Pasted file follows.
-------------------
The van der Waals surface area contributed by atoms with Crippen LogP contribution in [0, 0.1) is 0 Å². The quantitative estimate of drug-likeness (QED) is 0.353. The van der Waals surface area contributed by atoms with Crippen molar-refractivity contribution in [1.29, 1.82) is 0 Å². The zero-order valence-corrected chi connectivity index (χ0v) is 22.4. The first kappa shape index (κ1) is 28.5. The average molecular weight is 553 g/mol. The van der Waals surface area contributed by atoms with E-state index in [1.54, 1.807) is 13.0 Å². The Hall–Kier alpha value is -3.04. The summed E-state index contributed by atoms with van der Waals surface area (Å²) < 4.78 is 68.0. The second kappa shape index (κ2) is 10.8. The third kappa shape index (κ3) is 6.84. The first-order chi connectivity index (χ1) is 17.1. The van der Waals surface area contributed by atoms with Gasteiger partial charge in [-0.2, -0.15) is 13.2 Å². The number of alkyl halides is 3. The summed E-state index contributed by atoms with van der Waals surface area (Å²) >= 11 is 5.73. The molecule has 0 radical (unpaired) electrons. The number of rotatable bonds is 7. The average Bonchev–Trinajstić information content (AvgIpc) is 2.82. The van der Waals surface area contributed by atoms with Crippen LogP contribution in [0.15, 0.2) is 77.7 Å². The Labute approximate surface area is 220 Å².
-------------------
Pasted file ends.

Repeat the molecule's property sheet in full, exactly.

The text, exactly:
The van der Waals surface area contributed by atoms with Crippen LogP contribution in [0, 0.1) is 0 Å². The quantitative estimate of drug-likeness (QED) is 0.353. The van der Waals surface area contributed by atoms with Crippen molar-refractivity contribution in [1.29, 1.82) is 0 Å². The zero-order valence-corrected chi connectivity index (χ0v) is 22.4. The first kappa shape index (κ1) is 28.5. The average molecular weight is 553 g/mol. The van der Waals surface area contributed by atoms with E-state index in [1.54, 1.807) is 13.0 Å². The Hall–Kier alpha value is -3.04. The summed E-state index contributed by atoms with van der Waals surface area (Å²) < 4.78 is 68.0. The second kappa shape index (κ2) is 10.8. The third kappa shape index (κ3) is 6.84. The first-order chi connectivity index (χ1) is 17.1. The van der Waals surface area contributed by atoms with Gasteiger partial charge in [-0.2, -0.15) is 13.2 Å². The number of alkyl halides is 3. The summed E-state index contributed by atoms with van der Waals surface area (Å²) >= 11 is 5.73. The molecule has 0 radical (unpaired) electrons. The number of rotatable bonds is 7. The average Bonchev–Trinajstić information content (AvgIpc) is 2.82. The van der Waals surface area contributed by atoms with Crippen LogP contribution in [0.15, 0.2) is 77.7 Å². The Labute approximate surface area is 220 Å².